Do Morons In A Hurry Rent Moving Vans?
from the uHauled-what-now? dept
I recently became aware of yet another lawsuit where it looks as though a big companies with deep pockets appears to be bullying a small competitor through questionable use of intellectual property laws. The lawsuit was filed by uHaul against a small startup called HireAHelper, but also against HireAHelper’s founder and his wife personally. You can see the full filing here:
The main gist of the story is that Michael Glanz had signed up with a uHaul subsidiary, named eMove, offering his services as a mover. Later, Glanz ended up starting his own startup called HireAHelper, in part claiming that his experiences with eMove made him believe he could do a better job helping people find a variety of helpers (beyond just moving help apparently). Of course, here in the US, there’s a long history of people breaking off from a service or company they found inadequate and creating a better competitor. That’s competition, and it drives innovation. But, to uHaul, apparently it’s a threat that needs to be stamped out.
The lawsuit covers a variety of different charges, almost all of which seem questionable from what’s presented. The most complete charge appears to be trademark violations, but the two trademarks in question seem highly questionable by themselves: “Moving Help” and “Moving Helper” which are both generic and descriptive — which are two no-nos in getting a trademark. If we applied our ever popular moron in a hurry test, it seems unlikely that anyone (even folks who worked for uHaul) would be confused and believe that HireAHelper was somehow connected to eMove/uHaul.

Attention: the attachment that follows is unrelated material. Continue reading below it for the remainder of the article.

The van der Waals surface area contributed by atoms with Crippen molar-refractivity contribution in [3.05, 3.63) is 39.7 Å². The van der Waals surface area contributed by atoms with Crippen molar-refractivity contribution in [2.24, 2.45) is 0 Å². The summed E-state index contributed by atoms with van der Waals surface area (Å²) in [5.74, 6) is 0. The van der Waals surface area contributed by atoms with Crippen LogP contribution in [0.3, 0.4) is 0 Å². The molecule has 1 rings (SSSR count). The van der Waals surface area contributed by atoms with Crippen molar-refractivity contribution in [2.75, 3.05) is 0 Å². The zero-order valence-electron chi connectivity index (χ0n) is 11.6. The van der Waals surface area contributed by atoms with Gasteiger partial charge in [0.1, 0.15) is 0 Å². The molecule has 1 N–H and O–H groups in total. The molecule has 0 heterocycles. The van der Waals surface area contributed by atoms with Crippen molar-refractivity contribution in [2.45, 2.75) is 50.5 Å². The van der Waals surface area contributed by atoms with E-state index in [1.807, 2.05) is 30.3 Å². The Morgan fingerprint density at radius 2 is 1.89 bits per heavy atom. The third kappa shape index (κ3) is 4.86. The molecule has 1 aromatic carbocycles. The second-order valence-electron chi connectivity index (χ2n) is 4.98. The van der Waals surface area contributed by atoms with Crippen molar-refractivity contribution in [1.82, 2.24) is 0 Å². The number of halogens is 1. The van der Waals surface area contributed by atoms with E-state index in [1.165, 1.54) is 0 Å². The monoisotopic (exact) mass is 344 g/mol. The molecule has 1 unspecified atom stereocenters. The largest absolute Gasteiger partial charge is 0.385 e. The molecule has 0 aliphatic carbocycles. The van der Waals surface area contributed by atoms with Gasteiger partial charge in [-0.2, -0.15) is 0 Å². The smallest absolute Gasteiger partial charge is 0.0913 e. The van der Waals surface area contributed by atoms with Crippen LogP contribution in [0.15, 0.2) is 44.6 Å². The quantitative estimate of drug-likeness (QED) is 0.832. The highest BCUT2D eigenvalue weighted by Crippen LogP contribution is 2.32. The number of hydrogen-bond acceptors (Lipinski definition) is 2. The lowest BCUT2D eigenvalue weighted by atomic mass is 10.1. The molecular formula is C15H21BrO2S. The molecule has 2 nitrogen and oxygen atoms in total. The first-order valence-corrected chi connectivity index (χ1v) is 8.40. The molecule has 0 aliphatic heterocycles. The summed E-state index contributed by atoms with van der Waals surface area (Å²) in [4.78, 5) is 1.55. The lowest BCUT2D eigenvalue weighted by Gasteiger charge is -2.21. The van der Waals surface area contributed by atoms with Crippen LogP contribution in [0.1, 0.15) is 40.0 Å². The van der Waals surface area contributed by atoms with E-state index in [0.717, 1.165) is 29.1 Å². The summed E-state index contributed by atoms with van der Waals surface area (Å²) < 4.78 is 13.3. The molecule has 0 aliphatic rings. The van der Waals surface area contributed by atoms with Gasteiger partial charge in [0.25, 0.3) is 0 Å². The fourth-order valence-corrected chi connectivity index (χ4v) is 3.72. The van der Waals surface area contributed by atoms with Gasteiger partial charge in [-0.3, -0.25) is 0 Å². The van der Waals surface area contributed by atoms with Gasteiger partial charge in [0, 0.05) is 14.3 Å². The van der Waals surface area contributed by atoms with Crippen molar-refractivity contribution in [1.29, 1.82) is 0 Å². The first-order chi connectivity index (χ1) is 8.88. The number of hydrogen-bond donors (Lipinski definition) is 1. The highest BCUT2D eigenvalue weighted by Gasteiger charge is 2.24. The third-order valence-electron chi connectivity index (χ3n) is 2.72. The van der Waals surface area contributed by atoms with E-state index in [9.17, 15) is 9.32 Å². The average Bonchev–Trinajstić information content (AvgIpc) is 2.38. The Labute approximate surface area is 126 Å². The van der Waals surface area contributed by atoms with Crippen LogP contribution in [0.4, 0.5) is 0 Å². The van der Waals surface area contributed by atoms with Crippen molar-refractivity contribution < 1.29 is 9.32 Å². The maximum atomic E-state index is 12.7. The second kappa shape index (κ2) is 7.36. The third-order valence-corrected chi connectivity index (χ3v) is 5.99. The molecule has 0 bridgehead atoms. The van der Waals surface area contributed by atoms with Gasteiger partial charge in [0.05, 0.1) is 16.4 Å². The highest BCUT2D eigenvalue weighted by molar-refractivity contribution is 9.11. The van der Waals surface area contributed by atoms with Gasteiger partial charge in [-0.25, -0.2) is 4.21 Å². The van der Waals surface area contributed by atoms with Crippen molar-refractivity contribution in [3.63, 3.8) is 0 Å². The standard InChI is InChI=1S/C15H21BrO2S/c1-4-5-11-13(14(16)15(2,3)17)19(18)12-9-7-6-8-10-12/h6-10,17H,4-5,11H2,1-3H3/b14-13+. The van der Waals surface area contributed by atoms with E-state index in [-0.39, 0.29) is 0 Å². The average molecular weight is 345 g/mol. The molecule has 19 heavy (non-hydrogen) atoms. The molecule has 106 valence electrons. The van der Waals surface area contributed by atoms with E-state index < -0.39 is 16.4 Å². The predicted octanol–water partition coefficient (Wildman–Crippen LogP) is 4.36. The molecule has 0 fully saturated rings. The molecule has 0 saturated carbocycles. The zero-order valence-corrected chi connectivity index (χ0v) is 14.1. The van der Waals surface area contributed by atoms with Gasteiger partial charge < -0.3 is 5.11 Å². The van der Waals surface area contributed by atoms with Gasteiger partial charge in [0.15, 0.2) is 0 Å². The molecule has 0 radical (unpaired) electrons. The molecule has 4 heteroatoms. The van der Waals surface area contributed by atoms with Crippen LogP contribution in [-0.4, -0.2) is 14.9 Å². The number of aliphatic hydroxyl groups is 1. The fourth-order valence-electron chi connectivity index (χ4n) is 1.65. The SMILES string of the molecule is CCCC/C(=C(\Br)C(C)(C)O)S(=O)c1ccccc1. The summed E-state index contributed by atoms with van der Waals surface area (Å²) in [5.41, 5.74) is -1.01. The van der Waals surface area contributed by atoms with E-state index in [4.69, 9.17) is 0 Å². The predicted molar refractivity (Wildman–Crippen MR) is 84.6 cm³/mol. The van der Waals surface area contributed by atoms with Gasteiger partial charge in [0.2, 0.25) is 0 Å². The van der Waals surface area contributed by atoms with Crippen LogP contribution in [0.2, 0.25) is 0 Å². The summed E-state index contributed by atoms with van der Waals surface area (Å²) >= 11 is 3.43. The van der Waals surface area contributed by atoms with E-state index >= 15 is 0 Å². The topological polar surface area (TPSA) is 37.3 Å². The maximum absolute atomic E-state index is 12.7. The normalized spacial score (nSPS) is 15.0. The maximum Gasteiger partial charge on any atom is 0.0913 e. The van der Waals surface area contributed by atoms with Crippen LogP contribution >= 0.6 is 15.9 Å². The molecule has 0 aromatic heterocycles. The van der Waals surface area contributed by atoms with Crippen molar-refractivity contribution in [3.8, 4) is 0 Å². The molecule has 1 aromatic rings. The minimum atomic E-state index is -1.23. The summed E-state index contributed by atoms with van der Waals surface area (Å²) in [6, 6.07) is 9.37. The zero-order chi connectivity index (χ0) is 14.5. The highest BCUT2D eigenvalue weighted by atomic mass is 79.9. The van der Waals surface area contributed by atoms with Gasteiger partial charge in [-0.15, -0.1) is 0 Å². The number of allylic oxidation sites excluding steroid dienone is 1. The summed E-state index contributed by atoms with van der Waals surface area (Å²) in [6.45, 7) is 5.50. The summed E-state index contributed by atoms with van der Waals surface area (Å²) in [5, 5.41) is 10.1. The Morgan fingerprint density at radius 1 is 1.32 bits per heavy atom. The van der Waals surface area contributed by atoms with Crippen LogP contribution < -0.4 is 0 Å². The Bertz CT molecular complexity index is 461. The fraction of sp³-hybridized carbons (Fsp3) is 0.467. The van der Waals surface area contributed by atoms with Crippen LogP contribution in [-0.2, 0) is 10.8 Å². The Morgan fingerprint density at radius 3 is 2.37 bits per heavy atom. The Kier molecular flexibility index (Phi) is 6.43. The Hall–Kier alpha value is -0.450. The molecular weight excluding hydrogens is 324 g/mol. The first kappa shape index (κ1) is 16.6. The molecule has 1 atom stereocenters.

After that, it appears that uHaul’s lawyers just threw everything they could think of at Glanz and his company: including copyright infringement (of what? not clear), “business method material” (here in the real world, we call that competition and think it’s a good thing), design logos (of what? not clear) and trade secrets. There may be more to the trade secrets claim, as the lawsuit provides almost no details other than to suggest that the trade secrets are from being a member of eMove — something that many, many, many other people are, so it’s difficult to see what the trade secrets are since most of the info is widely known.
Given how there are so many different claims without a clear explanation, I contacted uHaul by phone and email a week ago with a list of questions, hoping they might provide some more details and clear up some of the confusion over the lawsuit. To date, there has been no response (I can’t even get a “no comment” apparently). From what we’ve seen, it certainly sounds like uHaul is simply lawyering up to get a much, much smaller competitor to shut down, in part because he was better at getting his site listed well in Google compared to eMove. Consider it the crime of being a better marketer.